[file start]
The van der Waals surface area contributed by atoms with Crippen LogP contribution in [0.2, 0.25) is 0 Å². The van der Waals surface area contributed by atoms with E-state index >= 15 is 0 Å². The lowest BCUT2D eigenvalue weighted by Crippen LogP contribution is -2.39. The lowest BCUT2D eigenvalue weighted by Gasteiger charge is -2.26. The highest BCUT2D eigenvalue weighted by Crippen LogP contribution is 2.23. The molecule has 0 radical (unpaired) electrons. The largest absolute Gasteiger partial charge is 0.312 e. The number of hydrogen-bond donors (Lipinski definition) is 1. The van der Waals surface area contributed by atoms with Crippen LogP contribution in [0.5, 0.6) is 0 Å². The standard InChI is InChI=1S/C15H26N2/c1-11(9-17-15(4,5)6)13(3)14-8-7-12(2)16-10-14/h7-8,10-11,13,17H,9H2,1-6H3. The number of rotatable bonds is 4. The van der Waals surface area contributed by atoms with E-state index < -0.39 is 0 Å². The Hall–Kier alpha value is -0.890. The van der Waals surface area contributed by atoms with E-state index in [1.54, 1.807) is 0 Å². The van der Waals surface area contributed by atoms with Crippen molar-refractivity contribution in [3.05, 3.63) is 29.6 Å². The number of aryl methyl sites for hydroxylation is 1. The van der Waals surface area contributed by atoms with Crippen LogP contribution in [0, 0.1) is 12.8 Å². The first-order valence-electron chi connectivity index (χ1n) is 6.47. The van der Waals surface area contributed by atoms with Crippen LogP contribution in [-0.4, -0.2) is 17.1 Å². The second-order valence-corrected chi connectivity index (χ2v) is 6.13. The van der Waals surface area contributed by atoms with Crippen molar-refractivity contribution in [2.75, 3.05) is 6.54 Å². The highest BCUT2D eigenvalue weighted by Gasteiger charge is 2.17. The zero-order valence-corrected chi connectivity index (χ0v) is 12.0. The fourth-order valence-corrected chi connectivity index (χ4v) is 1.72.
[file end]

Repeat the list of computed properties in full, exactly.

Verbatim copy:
The van der Waals surface area contributed by atoms with Crippen LogP contribution in [0.2, 0.25) is 0 Å². The van der Waals surface area contributed by atoms with E-state index >= 15 is 0 Å². The lowest BCUT2D eigenvalue weighted by Crippen LogP contribution is -2.39. The lowest BCUT2D eigenvalue weighted by Gasteiger charge is -2.26. The highest BCUT2D eigenvalue weighted by Crippen LogP contribution is 2.23. The molecule has 0 radical (unpaired) electrons. The largest absolute Gasteiger partial charge is 0.312 e. The number of hydrogen-bond donors (Lipinski definition) is 1. The van der Waals surface area contributed by atoms with Crippen LogP contribution in [0.5, 0.6) is 0 Å². The standard InChI is InChI=1S/C15H26N2/c1-11(9-17-15(4,5)6)13(3)14-8-7-12(2)16-10-14/h7-8,10-11,13,17H,9H2,1-6H3. The number of rotatable bonds is 4. The van der Waals surface area contributed by atoms with E-state index < -0.39 is 0 Å². The Hall–Kier alpha value is -0.890. The van der Waals surface area contributed by atoms with E-state index in [1.54, 1.807) is 0 Å². The van der Waals surface area contributed by atoms with Crippen molar-refractivity contribution in [3.05, 3.63) is 29.6 Å². The number of aryl methyl sites for hydroxylation is 1. The van der Waals surface area contributed by atoms with Crippen LogP contribution in [0, 0.1) is 12.8 Å². The first-order valence-electron chi connectivity index (χ1n) is 6.47. The van der Waals surface area contributed by atoms with Crippen LogP contribution in [-0.4, -0.2) is 17.1 Å². The second-order valence-corrected chi connectivity index (χ2v) is 6.13. The van der Waals surface area contributed by atoms with Crippen molar-refractivity contribution in [2.75, 3.05) is 6.54 Å². The highest BCUT2D eigenvalue weighted by Gasteiger charge is 2.17. The zero-order valence-corrected chi connectivity index (χ0v) is 12.0. The fourth-order valence-corrected chi connectivity index (χ4v) is 1.72.